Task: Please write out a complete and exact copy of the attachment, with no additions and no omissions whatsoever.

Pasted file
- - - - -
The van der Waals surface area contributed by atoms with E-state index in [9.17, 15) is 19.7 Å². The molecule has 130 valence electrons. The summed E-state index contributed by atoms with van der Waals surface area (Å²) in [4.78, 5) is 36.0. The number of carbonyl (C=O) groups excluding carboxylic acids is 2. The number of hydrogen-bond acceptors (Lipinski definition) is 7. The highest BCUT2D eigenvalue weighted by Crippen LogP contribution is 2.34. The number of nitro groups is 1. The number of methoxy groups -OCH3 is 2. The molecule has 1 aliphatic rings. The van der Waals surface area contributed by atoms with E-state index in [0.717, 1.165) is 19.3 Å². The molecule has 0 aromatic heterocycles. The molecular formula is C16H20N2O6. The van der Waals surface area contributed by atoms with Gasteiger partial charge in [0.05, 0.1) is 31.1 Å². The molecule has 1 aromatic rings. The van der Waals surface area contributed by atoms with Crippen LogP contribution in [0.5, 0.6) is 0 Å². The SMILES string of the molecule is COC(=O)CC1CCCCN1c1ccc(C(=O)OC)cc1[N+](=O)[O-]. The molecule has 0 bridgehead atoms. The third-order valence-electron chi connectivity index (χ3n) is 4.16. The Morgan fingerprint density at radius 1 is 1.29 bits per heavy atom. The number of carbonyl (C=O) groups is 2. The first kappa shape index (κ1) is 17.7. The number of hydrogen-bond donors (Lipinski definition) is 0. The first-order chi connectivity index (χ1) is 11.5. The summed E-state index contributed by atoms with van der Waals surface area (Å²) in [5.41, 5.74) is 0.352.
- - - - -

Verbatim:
The van der Waals surface area contributed by atoms with E-state index in [9.17, 15) is 19.7 Å². The molecule has 130 valence electrons. The summed E-state index contributed by atoms with van der Waals surface area (Å²) in [4.78, 5) is 36.0. The number of carbonyl (C=O) groups excluding carboxylic acids is 2. The number of hydrogen-bond acceptors (Lipinski definition) is 7. The highest BCUT2D eigenvalue weighted by Crippen LogP contribution is 2.34. The number of nitro groups is 1. The number of methoxy groups -OCH3 is 2. The molecule has 1 aliphatic rings. The van der Waals surface area contributed by atoms with E-state index in [0.717, 1.165) is 19.3 Å². The molecule has 0 aromatic heterocycles. The molecular formula is C16H20N2O6. The van der Waals surface area contributed by atoms with Gasteiger partial charge in [0.05, 0.1) is 31.1 Å². The molecule has 1 aromatic rings. The van der Waals surface area contributed by atoms with Crippen LogP contribution in [0.5, 0.6) is 0 Å². The SMILES string of the molecule is COC(=O)CC1CCCCN1c1ccc(C(=O)OC)cc1[N+](=O)[O-]. The molecule has 0 bridgehead atoms. The third-order valence-electron chi connectivity index (χ3n) is 4.16. The Morgan fingerprint density at radius 1 is 1.29 bits per heavy atom. The number of carbonyl (C=O) groups is 2. The first kappa shape index (κ1) is 17.7. The number of hydrogen-bond donors (Lipinski definition) is 0. The first-order chi connectivity index (χ1) is 11.5. The summed E-state index contributed by atoms with van der Waals surface area (Å²) in [5.41, 5.74) is 0.352.